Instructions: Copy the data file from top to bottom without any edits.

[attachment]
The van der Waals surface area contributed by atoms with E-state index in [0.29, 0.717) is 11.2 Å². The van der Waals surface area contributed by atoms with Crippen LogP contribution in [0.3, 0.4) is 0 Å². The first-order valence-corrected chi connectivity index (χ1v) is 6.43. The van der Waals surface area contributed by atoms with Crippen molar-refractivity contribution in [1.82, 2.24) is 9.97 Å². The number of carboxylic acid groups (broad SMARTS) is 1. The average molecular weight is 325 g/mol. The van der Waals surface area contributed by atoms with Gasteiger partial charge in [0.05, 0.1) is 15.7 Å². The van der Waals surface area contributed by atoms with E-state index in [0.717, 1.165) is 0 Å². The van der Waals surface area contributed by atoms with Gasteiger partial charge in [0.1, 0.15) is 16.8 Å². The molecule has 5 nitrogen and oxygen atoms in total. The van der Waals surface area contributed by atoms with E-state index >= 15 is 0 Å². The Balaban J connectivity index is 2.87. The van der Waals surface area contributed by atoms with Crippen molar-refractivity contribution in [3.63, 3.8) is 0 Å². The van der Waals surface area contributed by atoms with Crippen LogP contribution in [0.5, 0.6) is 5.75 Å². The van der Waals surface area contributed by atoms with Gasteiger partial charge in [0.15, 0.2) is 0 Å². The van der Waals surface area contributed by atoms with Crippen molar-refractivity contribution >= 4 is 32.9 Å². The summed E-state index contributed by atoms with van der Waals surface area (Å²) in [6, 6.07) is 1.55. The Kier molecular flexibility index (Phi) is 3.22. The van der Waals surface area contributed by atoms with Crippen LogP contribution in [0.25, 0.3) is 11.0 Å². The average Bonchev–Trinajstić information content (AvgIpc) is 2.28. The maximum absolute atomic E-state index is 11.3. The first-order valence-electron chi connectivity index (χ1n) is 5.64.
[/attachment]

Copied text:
The van der Waals surface area contributed by atoms with E-state index in [0.29, 0.717) is 11.2 Å². The van der Waals surface area contributed by atoms with Crippen LogP contribution in [0.3, 0.4) is 0 Å². The first-order valence-corrected chi connectivity index (χ1v) is 6.43. The van der Waals surface area contributed by atoms with Crippen molar-refractivity contribution in [1.82, 2.24) is 9.97 Å². The number of carboxylic acid groups (broad SMARTS) is 1. The average molecular weight is 325 g/mol. The van der Waals surface area contributed by atoms with Gasteiger partial charge in [0.05, 0.1) is 15.7 Å². The van der Waals surface area contributed by atoms with E-state index in [0.717, 1.165) is 0 Å². The van der Waals surface area contributed by atoms with Gasteiger partial charge in [0.1, 0.15) is 16.8 Å². The molecule has 5 nitrogen and oxygen atoms in total. The van der Waals surface area contributed by atoms with E-state index >= 15 is 0 Å². The Balaban J connectivity index is 2.87. The van der Waals surface area contributed by atoms with Crippen molar-refractivity contribution in [3.63, 3.8) is 0 Å². The van der Waals surface area contributed by atoms with Crippen LogP contribution in [0.5, 0.6) is 5.75 Å². The van der Waals surface area contributed by atoms with Gasteiger partial charge in [0.15, 0.2) is 0 Å². The van der Waals surface area contributed by atoms with Crippen molar-refractivity contribution >= 4 is 32.9 Å². The summed E-state index contributed by atoms with van der Waals surface area (Å²) in [6, 6.07) is 1.55. The Kier molecular flexibility index (Phi) is 3.22. The van der Waals surface area contributed by atoms with Crippen LogP contribution in [0.25, 0.3) is 11.0 Å². The average Bonchev–Trinajstić information content (AvgIpc) is 2.28. The maximum absolute atomic E-state index is 11.3. The first-order valence-electron chi connectivity index (χ1n) is 5.64.